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The ascent of female leadership in Virginia’s House of Delegates highlighted a transformative day as the General Assembly convened Wednesday for its annual session in Richmond.

Del. Eileen Filler-Corn, D-Fairfax County, was unanimously elected the first female and first Jewish speaker in the 400-year history of the House of Delegates; Del. Charniele Herring, D-Alexandria, became the first female and first black House majority leader; and Suzette Denslow was unanimously elected as the House’s first female clerk.

“A new torch is being passed today. One that ushers in a modern era representing all Virginians,” Filler-Corn said in a speech to the House after taking the oath of office.

Democrats took control of both the Virginia House and Senate in November’s elections. With Gov. Ralph Northam in the Executive Mansion, Democrats now control state government for the first time in decades.

“We anticipate that the next 60 days will be busy, and also successful,” Filler-Corn said.

The new leadership should be an inspiration for girls across Virginia and across the country, Herring said.

“After 400 years, they will now see on that dais a woman leading the way in the most prestigious legislative chamber in the nation,” Herring said. “The political ‘herstory’ of Virginia is now and forever will be changed.”

Democratic priorities for the session include equity and equality changes tied to criminal justice reform, environmental protections and education.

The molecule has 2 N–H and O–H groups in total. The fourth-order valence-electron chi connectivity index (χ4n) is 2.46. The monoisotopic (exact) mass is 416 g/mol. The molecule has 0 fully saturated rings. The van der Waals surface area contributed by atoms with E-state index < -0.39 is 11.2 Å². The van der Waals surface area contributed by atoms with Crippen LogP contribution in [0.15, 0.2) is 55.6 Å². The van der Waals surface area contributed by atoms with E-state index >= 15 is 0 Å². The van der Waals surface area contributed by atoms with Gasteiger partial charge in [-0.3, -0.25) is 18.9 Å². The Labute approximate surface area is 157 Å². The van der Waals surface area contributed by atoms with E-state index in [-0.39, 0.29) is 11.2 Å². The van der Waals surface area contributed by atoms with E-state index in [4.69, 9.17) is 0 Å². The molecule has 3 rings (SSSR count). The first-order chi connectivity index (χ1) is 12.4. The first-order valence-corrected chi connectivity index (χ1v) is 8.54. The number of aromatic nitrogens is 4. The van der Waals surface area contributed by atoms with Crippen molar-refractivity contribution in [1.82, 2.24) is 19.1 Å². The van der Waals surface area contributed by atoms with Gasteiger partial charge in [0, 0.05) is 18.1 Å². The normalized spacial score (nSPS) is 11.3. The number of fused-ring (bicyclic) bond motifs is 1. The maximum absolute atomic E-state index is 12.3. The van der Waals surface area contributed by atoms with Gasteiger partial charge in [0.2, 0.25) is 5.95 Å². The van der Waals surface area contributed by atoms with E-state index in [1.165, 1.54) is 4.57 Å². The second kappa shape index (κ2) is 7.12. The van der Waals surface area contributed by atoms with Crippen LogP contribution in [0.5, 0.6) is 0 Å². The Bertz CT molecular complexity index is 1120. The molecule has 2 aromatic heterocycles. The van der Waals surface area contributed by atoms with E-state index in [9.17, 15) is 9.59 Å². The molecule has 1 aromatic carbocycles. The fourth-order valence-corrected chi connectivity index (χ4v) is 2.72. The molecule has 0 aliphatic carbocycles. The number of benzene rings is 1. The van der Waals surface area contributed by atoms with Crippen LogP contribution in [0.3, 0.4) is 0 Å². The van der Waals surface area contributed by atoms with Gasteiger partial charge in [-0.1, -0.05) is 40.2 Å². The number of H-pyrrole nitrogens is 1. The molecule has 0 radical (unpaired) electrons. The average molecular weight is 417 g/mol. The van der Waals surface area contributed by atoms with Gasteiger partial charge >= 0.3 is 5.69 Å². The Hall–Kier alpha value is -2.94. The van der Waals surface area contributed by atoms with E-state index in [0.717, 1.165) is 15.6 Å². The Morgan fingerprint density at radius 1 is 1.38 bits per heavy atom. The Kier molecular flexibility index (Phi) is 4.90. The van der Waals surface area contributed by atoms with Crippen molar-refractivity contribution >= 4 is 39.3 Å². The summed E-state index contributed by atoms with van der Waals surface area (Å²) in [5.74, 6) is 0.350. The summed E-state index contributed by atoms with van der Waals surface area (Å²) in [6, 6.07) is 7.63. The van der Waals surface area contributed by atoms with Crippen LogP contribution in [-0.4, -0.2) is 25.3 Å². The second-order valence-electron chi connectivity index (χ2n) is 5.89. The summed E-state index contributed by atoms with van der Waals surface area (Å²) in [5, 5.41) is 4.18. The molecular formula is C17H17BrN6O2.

Del. Kathy Byron, R-Lynchburg, speaks at a news conference held by an anti-Equal Rights Amendment group on Wednesday, Jan. 8, 2020. (WTOP/Max Smith)

The General Assembly is also expected to ratify the Equal Rights Amendment to the U.S. Constitution, although it remains unclear whether time has expired to ratify the amendment banning discrimination on the basis of sex. If time has not expired, Virginia could be the 38th and final state needed to ratify the amendment.

(The Justice Department wrote in a memo on Wednesday that the deadline for ratification has passed, and it won’t matter if Virginia passes the amendment. A lawsuit filed Tuesday, however, argues that the deadline is not binding.)

A number of gun-related measures are also proposed, such as expanding background checks and a red flag law to temporarily remove guns from those who are a threat to themselves or others.

Pushback from pro-gun groups and related threats online have driven noticeably increased security around Capitol Square this session, and an unusual message from Virginia State Police, Capitol Police and Richmond Police that everyone is welcome on Capitol Square but intimidation, violence or other violations of the law are not.

A contentious pro-gun rally is scheduled Jan. 20 on what is typically a lobby day for a number of issues.

Affordable housing, authorization of casinos, minimum wage increases, redistricting and transportation are among other significant issues in the 60-day session.

The legislature also must approve a wide-ranging two-year state budget.

Record diversity

Beyond the leadership, the General Assembly is among the most diverse ever, including the most women ever and the most black lawmakers since reconstruction.

Democratic Del. Suhas Subramanyam, who represents parts of Loudoun and Prince William counties, became the first Hindu and Indian-American in Virginia’s General Assembly.